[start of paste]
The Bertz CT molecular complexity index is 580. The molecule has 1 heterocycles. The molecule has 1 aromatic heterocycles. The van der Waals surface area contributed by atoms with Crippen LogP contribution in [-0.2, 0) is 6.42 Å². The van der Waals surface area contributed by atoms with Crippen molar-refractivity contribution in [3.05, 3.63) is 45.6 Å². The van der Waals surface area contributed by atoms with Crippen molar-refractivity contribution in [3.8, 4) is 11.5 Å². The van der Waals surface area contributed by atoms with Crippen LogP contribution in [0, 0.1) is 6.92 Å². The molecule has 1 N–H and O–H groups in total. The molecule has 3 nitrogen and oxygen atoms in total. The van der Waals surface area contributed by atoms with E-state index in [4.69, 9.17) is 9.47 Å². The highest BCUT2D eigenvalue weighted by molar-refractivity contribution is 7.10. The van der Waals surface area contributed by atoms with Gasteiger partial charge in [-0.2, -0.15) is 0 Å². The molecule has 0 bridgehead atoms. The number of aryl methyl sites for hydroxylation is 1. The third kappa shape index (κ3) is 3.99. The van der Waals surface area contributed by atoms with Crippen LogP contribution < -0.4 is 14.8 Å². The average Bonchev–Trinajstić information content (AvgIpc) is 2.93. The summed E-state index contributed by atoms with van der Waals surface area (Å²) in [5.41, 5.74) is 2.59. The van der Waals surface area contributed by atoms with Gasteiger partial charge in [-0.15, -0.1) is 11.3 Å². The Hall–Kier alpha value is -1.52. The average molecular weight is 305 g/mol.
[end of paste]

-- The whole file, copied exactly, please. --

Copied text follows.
The Bertz CT molecular complexity index is 580. The molecule has 1 heterocycles. The molecule has 1 aromatic heterocycles. The van der Waals surface area contributed by atoms with Crippen LogP contribution in [-0.2, 0) is 6.42 Å². The van der Waals surface area contributed by atoms with Crippen molar-refractivity contribution in [3.05, 3.63) is 45.6 Å². The van der Waals surface area contributed by atoms with Crippen molar-refractivity contribution in [3.8, 4) is 11.5 Å². The van der Waals surface area contributed by atoms with Crippen LogP contribution in [0, 0.1) is 6.92 Å². The molecule has 1 N–H and O–H groups in total. The molecule has 3 nitrogen and oxygen atoms in total. The van der Waals surface area contributed by atoms with E-state index in [4.69, 9.17) is 9.47 Å². The highest BCUT2D eigenvalue weighted by molar-refractivity contribution is 7.10. The van der Waals surface area contributed by atoms with Gasteiger partial charge in [-0.2, -0.15) is 0 Å². The molecule has 0 bridgehead atoms. The number of aryl methyl sites for hydroxylation is 1. The third kappa shape index (κ3) is 3.99. The van der Waals surface area contributed by atoms with Crippen LogP contribution < -0.4 is 14.8 Å². The average Bonchev–Trinajstić information content (AvgIpc) is 2.93. The summed E-state index contributed by atoms with van der Waals surface area (Å²) in [5.41, 5.74) is 2.59. The van der Waals surface area contributed by atoms with Gasteiger partial charge in [-0.15, -0.1) is 11.3 Å². The Hall–Kier alpha value is -1.52. The average molecular weight is 305 g/mol.